The Bro Bowl: Historic for Us, But a Small Piece of Something Bigger Article at Skatepark of Tampa

The Bro Bowl: Historic for Us, But a Small Piece of Something Bigger

Posted on Wednesday, June 12, 2013 by Rob

By Lep Stewart

On June 11, 2013 I attended a meeting at Tampa City Hall concerning historic preservation. I remember seeing a petition on the internet to "Save the Bro Bowl" and I think any of us (and many did) would sign a petition to save something that we all have skated from being demolished. The petition that was signed by many, lead people to believe that the government was viciously tearing down a skateboarding landmark with no alternative plan, this wasn't really the case.

It turns out that the picture is considerably larger than that and as a new Tampa resident I was enthralled by the story that unfolded before me today. Yes, the Bro Bowl has been a destination for many skaters over these many decades, but it is only a small part of a bigger story. The Bro Bowl sits in Northeast Downtown Tampa, a historic area that encompassed the African American community for some 150 years. (5 times longer than the Bro Bowl has existed). I found this link that talks specifically about the area where the Bro Bowl is currently located here. The historical significance of Central Avenue is so rich from The Cotton Club to the Central and Lincoln Theatre. This area was where Ella Fitzgerald began the conversion of a children's nursery rhyme into her breakthrough hit in 1938, "A tisket, a tasket". Legend has it that the 1960s hit "The Twist" was written based on dancing observed in this area. I found this link that furthers this legend. Many also know that Ray Charles spent some of his teenage years trying to make a living in Tampa as a performer before moving on.

So years ago when The Encore Development was envisioned as a way to memorialize this rich historic community, the City of Tampa could do nothing but proudly embrace it. As the design for the rejuvenation of this historic community was forming, the question of our little speck in time concrete monument came up. The original reaction (so it is told) was destroy the bowl, but cooler heads prevailed. After intense discussion, it was agreed that a bigger and better skatepark that pays homage to the Bro Bowl's history could be built within the Encore Development area. Many years of planning repositioned our skatepark while providing a public park, amphitheater and gathering area where the bowl currently sits. Much thought was put into the new park including a modern version of the snakerun that is the Bro Bowl, banks that have since been removed, (theater areas in the park) that pay homage to the theaters from Central Avenue history, picnic areas and a plan for a safer better place for skaters to gather a stone's throw away from the current park. All was carefully thought out and embraced by the community that is developing this section and the majority of us in the skateboarding community that believe in progress.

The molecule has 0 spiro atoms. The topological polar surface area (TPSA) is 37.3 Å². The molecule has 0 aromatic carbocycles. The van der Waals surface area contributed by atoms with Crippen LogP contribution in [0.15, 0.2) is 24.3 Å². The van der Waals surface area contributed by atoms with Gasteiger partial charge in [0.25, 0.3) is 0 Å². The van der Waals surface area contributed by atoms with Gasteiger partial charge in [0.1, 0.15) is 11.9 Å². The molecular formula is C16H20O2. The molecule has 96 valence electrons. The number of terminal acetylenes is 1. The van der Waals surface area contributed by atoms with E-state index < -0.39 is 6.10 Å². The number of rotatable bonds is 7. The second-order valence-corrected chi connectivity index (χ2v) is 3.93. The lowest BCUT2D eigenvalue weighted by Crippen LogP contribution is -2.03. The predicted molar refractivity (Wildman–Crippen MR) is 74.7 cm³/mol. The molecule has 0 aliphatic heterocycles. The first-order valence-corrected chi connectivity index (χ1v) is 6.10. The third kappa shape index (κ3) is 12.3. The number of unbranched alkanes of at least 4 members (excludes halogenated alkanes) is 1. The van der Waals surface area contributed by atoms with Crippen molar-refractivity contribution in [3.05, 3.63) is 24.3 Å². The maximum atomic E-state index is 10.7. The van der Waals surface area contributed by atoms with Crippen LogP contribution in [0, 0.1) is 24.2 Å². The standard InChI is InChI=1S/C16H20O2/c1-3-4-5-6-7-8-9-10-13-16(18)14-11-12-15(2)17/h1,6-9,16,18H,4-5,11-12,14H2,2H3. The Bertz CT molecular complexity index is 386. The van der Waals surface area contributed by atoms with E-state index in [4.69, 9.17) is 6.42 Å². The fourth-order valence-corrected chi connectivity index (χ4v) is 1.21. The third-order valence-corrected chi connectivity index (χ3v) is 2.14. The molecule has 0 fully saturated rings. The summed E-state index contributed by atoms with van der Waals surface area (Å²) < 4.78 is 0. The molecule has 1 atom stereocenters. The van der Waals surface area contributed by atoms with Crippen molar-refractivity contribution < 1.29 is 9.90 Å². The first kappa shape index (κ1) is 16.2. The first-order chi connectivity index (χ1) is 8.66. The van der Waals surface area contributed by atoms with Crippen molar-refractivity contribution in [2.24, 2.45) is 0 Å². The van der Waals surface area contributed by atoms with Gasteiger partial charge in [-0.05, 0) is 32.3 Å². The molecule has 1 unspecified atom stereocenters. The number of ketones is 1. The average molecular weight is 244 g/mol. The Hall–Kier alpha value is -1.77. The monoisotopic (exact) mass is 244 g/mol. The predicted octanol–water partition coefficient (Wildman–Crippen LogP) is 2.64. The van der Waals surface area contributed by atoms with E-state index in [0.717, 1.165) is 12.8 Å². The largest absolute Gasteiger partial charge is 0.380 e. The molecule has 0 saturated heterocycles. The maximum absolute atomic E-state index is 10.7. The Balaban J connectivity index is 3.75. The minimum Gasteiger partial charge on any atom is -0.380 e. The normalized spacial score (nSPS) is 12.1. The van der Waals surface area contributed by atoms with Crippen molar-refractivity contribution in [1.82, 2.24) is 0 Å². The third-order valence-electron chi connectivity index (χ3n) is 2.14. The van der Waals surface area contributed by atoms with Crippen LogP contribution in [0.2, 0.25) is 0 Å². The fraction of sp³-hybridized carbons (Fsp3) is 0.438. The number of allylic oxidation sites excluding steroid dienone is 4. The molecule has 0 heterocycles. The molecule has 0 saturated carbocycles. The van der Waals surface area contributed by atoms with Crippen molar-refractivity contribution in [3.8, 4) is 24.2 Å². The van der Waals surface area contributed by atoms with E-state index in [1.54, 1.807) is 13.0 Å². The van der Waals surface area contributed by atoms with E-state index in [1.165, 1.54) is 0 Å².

I like to believe that every intention is good, I believe that the party that opposes the new park thought they were doing the right thing in preserving a skate spot that we all revere. But saying this park has significant historic value vs preservation of a community that is 5 times as old is really insulting. But what I saw today was that this petition was formed without malicious intent. These people really thought they were "saving the Bro Bowl" when in fact, they altered the plans that a more established community had been working on for years. I really like to believe that if the opposition realized that this petition affected a much larger community and put a wrench in planning for something bigger for a community considerably bigger than the skateboard community, we would be reading about something else today. In fact it was said numerous times "we are not saying don't build the new park, just keep the old one". The whole point of the new park was to allow Encore to place the proper recreational area in the place where the current Bro Bowl is (a location that has chronicled historic value. The surrounding community embraced our culture and let us build something better. In the end when the highway is expanded (and it will one day)and we didn't take advantage of the gift that Encore gave us and the current bowl is demolished (historic or not) we will have all lost.

I would also like to believe that the 1900 people that signed the commission did it believing that the Bro Bowl was being demolished and didn't know something bigger and better was being developed. I learned a lot today, I learned that misinformation is really powerful (more than half the people in the video presented that day would support building a better Bro Bowl), that Tampa has more history than Ybor (which is all I really knew all these years visiting for contests)and most importantly Ray Charles and Ella Fitzgerald once hung out not far from where I lay my head every night. Pretty Damn Cool.

All the Best,
Lep Stewart
General Manager
Skatepark of Tampa


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